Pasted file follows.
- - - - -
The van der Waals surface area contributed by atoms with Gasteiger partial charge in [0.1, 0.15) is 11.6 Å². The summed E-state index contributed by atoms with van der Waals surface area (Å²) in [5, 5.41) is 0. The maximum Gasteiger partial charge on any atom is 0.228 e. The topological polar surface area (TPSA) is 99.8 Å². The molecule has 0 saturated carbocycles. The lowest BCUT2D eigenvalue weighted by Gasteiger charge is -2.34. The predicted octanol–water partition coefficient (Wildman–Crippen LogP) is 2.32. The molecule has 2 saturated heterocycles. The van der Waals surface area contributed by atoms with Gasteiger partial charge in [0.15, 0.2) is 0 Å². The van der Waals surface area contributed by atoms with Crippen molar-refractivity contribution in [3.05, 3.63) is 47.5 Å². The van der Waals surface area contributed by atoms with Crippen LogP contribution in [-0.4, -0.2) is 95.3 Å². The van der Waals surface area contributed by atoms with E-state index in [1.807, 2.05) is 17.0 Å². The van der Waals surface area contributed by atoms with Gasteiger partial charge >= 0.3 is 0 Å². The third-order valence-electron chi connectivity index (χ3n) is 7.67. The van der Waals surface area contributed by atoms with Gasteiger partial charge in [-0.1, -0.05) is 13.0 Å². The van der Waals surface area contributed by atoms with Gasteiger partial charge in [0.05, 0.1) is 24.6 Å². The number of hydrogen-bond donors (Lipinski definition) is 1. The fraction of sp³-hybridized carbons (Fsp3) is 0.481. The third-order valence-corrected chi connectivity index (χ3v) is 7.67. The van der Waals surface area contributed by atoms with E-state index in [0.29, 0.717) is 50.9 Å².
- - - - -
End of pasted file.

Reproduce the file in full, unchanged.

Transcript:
The van der Waals surface area contributed by atoms with Gasteiger partial charge in [0.1, 0.15) is 11.6 Å². The summed E-state index contributed by atoms with van der Waals surface area (Å²) in [5, 5.41) is 0. The maximum Gasteiger partial charge on any atom is 0.228 e. The topological polar surface area (TPSA) is 99.8 Å². The molecule has 0 saturated carbocycles. The lowest BCUT2D eigenvalue weighted by Gasteiger charge is -2.34. The predicted octanol–water partition coefficient (Wildman–Crippen LogP) is 2.32. The molecule has 2 saturated heterocycles. The van der Waals surface area contributed by atoms with Gasteiger partial charge in [0.15, 0.2) is 0 Å². The van der Waals surface area contributed by atoms with Crippen molar-refractivity contribution in [3.05, 3.63) is 47.5 Å². The van der Waals surface area contributed by atoms with Crippen LogP contribution in [-0.4, -0.2) is 95.3 Å². The van der Waals surface area contributed by atoms with E-state index in [1.807, 2.05) is 17.0 Å². The van der Waals surface area contributed by atoms with Gasteiger partial charge >= 0.3 is 0 Å². The third-order valence-electron chi connectivity index (χ3n) is 7.67. The van der Waals surface area contributed by atoms with Gasteiger partial charge in [-0.1, -0.05) is 13.0 Å². The van der Waals surface area contributed by atoms with Gasteiger partial charge in [0.05, 0.1) is 24.6 Å². The number of hydrogen-bond donors (Lipinski definition) is 1. The fraction of sp³-hybridized carbons (Fsp3) is 0.481. The third-order valence-corrected chi connectivity index (χ3v) is 7.67. The van der Waals surface area contributed by atoms with E-state index in [0.29, 0.717) is 50.9 Å².